Paramedics and firefighters often have to deal with unpredictable situations that threaten both health and life. Observing the suffering of other people, including children, or the death of patients puts them under enormous stress and can be a serious burden on the psyche. That is why these professional groups particularly often face chronic stress, depression and other anxiety disorders. Extremely stressful events that exceed a person's ability to cope and adapt make 1 in 5 paramedics develop PTSD which means post-traumatic stress disorder. In this article I would like to draw attention to the symptoms and effects of stress, and suggest various forms of coping with it.
In connection with stress, our body undergoes a number of biochemical reactions leading to the release of such hormones as adrenaline or noradrenalinę called fight and flight hormones. As a result of their action, the blood vessels constrict so the blood pressure in the circulatory system increases. Another hormone is cortisol and it is associated with chronic stress. It increases the release of glucose from cells into the blood - which can lead to diabetes over time. The functions of the immune system are also weakened. Its ability to destroy viruses and bacteria is reduced. These are individual examples of the effects of chronic stress, which can be fatal on the human body. Headaches, high blood pressure and constant tiredness are often signs of it. There is also impatience, hostility to others, apathy and unwillingness to work. Stress can be accompanied by various physi-cal ailments:
Due to the intensity of symptoms and their duration (but not the intensity of the stress), we distinguish a simple stress response to trauma and post-traumatic stress disorder (PTSD). After the traumatic event, both the mind and body are in shock, so disorientation, fear or difficulty finding themselves are in fact something completely natural. It is also not surprising that most traumatized people initially have symptoms similar to those that have PTSD. Among them are; anxiety, constant thoughts about the past event and nightmares. In a situation of usual reaction to trauma, these symptoms may last for several weeks, but with the passage of time and the passing of emotions should disappear. When the above symptoms persist for over a month and affect the proper functioning of the individual in society, according to DSM IV classification, we can conclude post-traumatic stress disorder. Although the disease is variable, the typical symptoms of PTSD are: • anxiety tension, • feeling exhausted, feeling helpless, • recurrent, violent, involuntary memories of a traumatic event, • flashbacks or nightmares about subjects related to trauma, • avoiding situations associated with trauma.
A sick person withdraws from reality, pessimistically thinks about his future and has a limited ability to show positive feelings. Despite being passive in everyday life, he still functions in a state of excessive arousal, hence problems with falling asleep, difficulty concentrating and dyspho-ria - exaggerating negative situations, which causes inadequate reactions. It happens that the onset of the disorder occurs after a period of latency, which can last from several weeks to several months. In some people, symptoms may persist for years and change into a permanent personality change, however in most cases they can be expected to subside. The usual response to trauma, despite having similar symptoms, lasts no more than 4 weeks. How do you deal with chronic stress? Well, to relax and calm down there are several ways. For example, by practicing regular physical activity, we increase the body's resistance to stress, remove muscle tension, and relax the mind. Working muscles accelerate the metabolism of adrenaline, noradrenaline and cortisol. Physical exercises make you feel better because they cause endorphin synthesis called happiness hormones. They improve the mood, reduce the feeling of anxiety and depression and ensure deeper sleep. Relaxation exercises are another way to fight stress. Slow, deep, diaphragmatic breaths, meditation, hot bath are also great ways to regain peace and balance. However, if such methods are not enough - a person does not cope with everyday life, they are overwhelmed by their duties - an urgent need to contact a specialist. Psychologists and psychiatrists offer professional support and specialist therapy. Currently, PTSD treatment focuses on dealing with trauma as experience, which helps restore a sense of control and reduce its impact on life. The sooner treatment is started, the better, because PTSD may get worse. Recovery can be a gradual and long process. Support from other people is very important, and unfortunately often underestimated. Therefore, do not be afraid to talk or ask for help from relatives in difficult times. The worst solution is to escape into any stimulants, because they give only a temporary illusion of no problem. They are addictive physically and emotionally. They damage the body but also negatively affect relationships in the family and at work. In the long run, alcohol and drugs can even exacerbate PTSD symptoms. Anyone who suspects that they are affected by an alcohol problem can find a list of advice centers offering free help at parpa.pl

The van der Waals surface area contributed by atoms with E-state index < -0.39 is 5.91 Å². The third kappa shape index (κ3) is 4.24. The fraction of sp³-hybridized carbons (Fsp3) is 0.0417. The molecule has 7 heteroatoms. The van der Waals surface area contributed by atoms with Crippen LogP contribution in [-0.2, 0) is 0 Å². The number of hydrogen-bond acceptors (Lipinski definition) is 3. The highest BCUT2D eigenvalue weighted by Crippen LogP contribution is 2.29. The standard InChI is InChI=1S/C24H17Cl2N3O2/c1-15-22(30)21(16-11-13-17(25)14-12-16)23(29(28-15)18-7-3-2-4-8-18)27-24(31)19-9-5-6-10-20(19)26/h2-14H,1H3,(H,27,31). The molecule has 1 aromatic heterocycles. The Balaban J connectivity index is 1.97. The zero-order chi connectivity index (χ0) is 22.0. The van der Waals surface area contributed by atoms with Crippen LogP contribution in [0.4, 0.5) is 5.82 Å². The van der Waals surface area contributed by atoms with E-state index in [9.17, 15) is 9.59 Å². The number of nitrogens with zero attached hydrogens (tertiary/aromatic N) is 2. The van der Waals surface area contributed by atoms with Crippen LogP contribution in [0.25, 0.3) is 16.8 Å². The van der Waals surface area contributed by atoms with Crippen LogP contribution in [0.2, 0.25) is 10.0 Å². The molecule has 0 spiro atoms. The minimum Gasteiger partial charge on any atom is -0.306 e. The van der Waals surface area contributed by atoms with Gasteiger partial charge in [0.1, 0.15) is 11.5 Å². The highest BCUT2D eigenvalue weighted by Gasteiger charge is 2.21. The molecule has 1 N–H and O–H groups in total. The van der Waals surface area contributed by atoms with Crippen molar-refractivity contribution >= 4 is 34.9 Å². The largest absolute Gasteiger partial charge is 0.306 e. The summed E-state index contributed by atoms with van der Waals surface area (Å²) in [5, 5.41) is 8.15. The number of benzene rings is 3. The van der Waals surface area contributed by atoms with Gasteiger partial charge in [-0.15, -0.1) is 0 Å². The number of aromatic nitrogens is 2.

Summing up, rescuers and firefighters should be aware and be able to recognize the symptoms of stress. Each rescuer is required to perform his tasks as best he can, and physical and mental well-being allows him to do so. The fact that a person experiences strongly negative emo-tions every day and cannot free himself from images associated with tragic events, affects his behavior, functioning, thought processes, change of life values and even physiological mechanisms. Therefore, whenever possible, you should practice various relaxation techniques yourself or, if they are not effective, seek the help of a specialist.